MATLAB Examples

cf2spread

Compute spread option prices on the difference between to assets' price levels. Part of the CFH Toolbox.

Syntax

C = CF2SPREAD(CF,K)
C = CF2SPREAD(CF,@(x,y) K(x,y))
[C P] = CF2SPREAD(CF,K)
[C P] = CF2SPREAD(CF,K,AUX)

Given a bivariate characteristic function CF of two assets' future log-levels, cf2spread returns C, the price of spread call options written on the difference between the future asset prices S1 and S2 with strikes in the vector K. P is the array of corresponding spread put option prices. The spread call pays $C_T=max(S_1-S_2-K,0)$, the put pays $P_T=max(K-(S_1-S_2),0)$. If K is a function handle, C represents the discounted payoff of K.

Input Arguments

The characteristic function CF should expect the real arguments u,v, both of dimension NxN, and return function values of the same size. K can be a scalar/vector of strike levels or a function handle K=@(x,y) f(x,y). In the latter case, K should accet 2D-inputs x and y and return a 2D-output of desired payoffs.

aux is a structure containing optional parameters for the Fourier transform

  • aux.N number of FFT evaluation points in each dimension, default 1024
  • aux.uMax upper and lower limit of integration in the image space, default 200
  • aux.x1Limit log price range around the discounted forward level of S1, default 3
  • aux.x2Limit log price range around the discounted forward level of S2, default 3

If aux.N exceeds the available memory, the function cf2spread throws an error and quits. For longer maturities, set aux.x1Limit and aux.x1Limit to higher values in order to sample from the whole space of future asset prices, say aux.x1Limit=3*MATURITY/N.

Contents

Example: Spread option on assets with stochastic volatility

We assume two stocks $S_1,S_2$ whose log returns $s_1,s_2$ follow a multivariate Heston model:

$ds_1 = (r_f - \frac{1}{2}v_t)dt + \sqrt{v_t}(\rho_1dW_1+\sqrt{1-\rho_1^2}dW_2)$

$ds_2 = (r_f - \frac{1}{2}w_t)dt + \sqrt{w_t}(\rho_2dW_3+\sqrt{1-\rho_2^2}dW_4)$

$dv = \kappa_v(\theta_v-v_t)dt + \sigma_v\sqrt{v_t}dW_1$

$dw = \kappa_w(\theta_w-w_t)dt + \sigma_w\sqrt{w_t}dW_3$

Let us assume the following parameters:

rf          = 0.05;
tau         = 1;
S1          = 100;
S2          = 105;
s1          = log(S1);
s2          = log(S2);
rho1        = 0.45;
rho2        = 0.65;
kV          = 1.4;
tV          = 0.20^2;
sV          = 0.10;
v0          = 0.22^2;
kW          = 0.9;
tW          = 0.30^2;
sW          = 0.07;
w0          = 0.27^2;

Translate these parameters into AJD coefficients (see Theory for details):

x0          = [s1 s2 v0 w0]';
K0          = [rf ; rf ; kV*tV ; kW*tW];
K1          = [0 0 -1/2 0 ; 0 0 0 -1/2; 0 0 -kV 0 ; 0 0 0 -kW];
H0          = zeros(4);
H1          = zeros(4,4,4);
H1(:,:,3)   = [1 0 rho1*sV 0 ; 0 0 0 0 ; rho1*sV 0 sV^2 0 ; 0 0 0 0];
H1(:,:,4)   = [0 0 0 0 ; 0 1 0 rho2*sW ; 0 0 0 0 ; 0 rho2*sW 0 sW^2];
R0          = rf;

The corresponding bivariate characteristic function can be recovered via the function cfaffine and some minor tweaking. We will employ a little 'hack' in cfaffine: As we know that it cannot handle multidimensional inputs too well (vectors are a maximum), we improve its speed a bit by setting the number of time steps per maturity to a lower value than its standard value of 200. The resulting error is comparably small.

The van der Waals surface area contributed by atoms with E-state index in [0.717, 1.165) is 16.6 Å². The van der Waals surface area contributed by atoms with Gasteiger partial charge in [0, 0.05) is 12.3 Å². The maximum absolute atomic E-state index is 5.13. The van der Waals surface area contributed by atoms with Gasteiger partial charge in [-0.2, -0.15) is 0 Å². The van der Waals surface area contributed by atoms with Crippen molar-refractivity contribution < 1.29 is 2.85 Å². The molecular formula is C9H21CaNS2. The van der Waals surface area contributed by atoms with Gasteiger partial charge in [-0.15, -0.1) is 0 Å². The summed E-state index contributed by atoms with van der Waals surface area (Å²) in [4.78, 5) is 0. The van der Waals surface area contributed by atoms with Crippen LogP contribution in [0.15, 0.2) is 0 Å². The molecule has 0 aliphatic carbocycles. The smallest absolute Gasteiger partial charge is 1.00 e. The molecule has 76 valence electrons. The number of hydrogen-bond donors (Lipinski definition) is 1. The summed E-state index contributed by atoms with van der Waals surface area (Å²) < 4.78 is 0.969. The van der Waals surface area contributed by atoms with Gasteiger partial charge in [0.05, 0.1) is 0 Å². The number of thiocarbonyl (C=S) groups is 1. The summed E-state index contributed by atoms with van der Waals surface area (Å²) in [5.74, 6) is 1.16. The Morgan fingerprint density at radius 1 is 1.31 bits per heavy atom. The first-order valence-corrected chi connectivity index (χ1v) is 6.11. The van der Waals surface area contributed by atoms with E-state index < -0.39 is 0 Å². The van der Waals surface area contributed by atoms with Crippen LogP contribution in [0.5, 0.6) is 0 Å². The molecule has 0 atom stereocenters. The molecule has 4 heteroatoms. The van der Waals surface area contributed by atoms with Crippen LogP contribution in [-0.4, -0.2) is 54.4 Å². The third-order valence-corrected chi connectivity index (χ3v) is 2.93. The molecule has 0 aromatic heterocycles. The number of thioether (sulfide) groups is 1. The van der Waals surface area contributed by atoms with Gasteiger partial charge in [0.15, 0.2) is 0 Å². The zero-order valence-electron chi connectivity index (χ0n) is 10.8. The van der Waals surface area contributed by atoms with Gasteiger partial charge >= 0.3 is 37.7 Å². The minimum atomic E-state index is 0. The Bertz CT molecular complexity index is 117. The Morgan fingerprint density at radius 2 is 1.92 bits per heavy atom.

cf          = @(u,v) cfaffine([1 0 0 0]'*u+[0 1 0 0]'*v,x0,tau,K0,K1,H0,H1,R0,[],[],[],[],1,15);

As we know from above, cfaffine cannot handle two-dimensional inputs too well, unfortunately. Thus, we have to invent a temporary function that evaluates the UxV array of arguments row-wise and returns an array of function evaluations of the same size:

function out = cfTemp2(cf,u,v)
for k = 1:length(u);
    out(k,:) = cf(u(k,:),v(k,:));
end

We will employ cf2spread with a slightly reduced number of evaluation points in order to cope with the fact that cfTemp2 is rather slow.

K           = [-40:1:40]';
[C P ]      = cf2spread(@(u,v) cfTemp2(cf,u,v),K,struct('N',2^9));
plot(K,[C P]);
legend('spread calls','spread puts');
xlabel('strike');
ylabel('option prices');
title('Spread option prices in a multivariate Heston framework');

Note that we could easily accomodate for additional factors, stochastic interest rates, etc. in this framework.

Example 2: User supplied payoff functoin

Assume bivariate lognormally distributed stocks. We

S1          = 100;
S2          = 105;
tau         = 0.5;
rf          = 0.05;
q1          = 0.04;
q2          = 0.02;
s1          = 0.20;
s2          = 0.25;
rho         = 0.65;
cf          = @(u,v) exp(-rf*tau+i*u*(log(S1)+tau*(rf-q1-1/2*s1^2)) ...
                                +i*v*(log(S2)+tau*(rf-q2-1/2*s2^2)) ...
                    -1/2*(u.^2*s1^2+v.^2*s2^2+2*u.*v.*s1*s2*rho)*tau);

We are interested in the discounted probability that the assets prices will not leave a circle with radius 10 USD around today's levels:

K           = @(x,y) (exp(x)-S1).^2+(exp(y)-S2).^2<=10^2
K = 

    @(x,y)(exp(x)-S1).^2+(exp(y)-S2).^2<=10^2

the discounted probability can be recovered via cf2spread:

circleProb  = cf2spread(cf,K)
circleProb =

    0.2087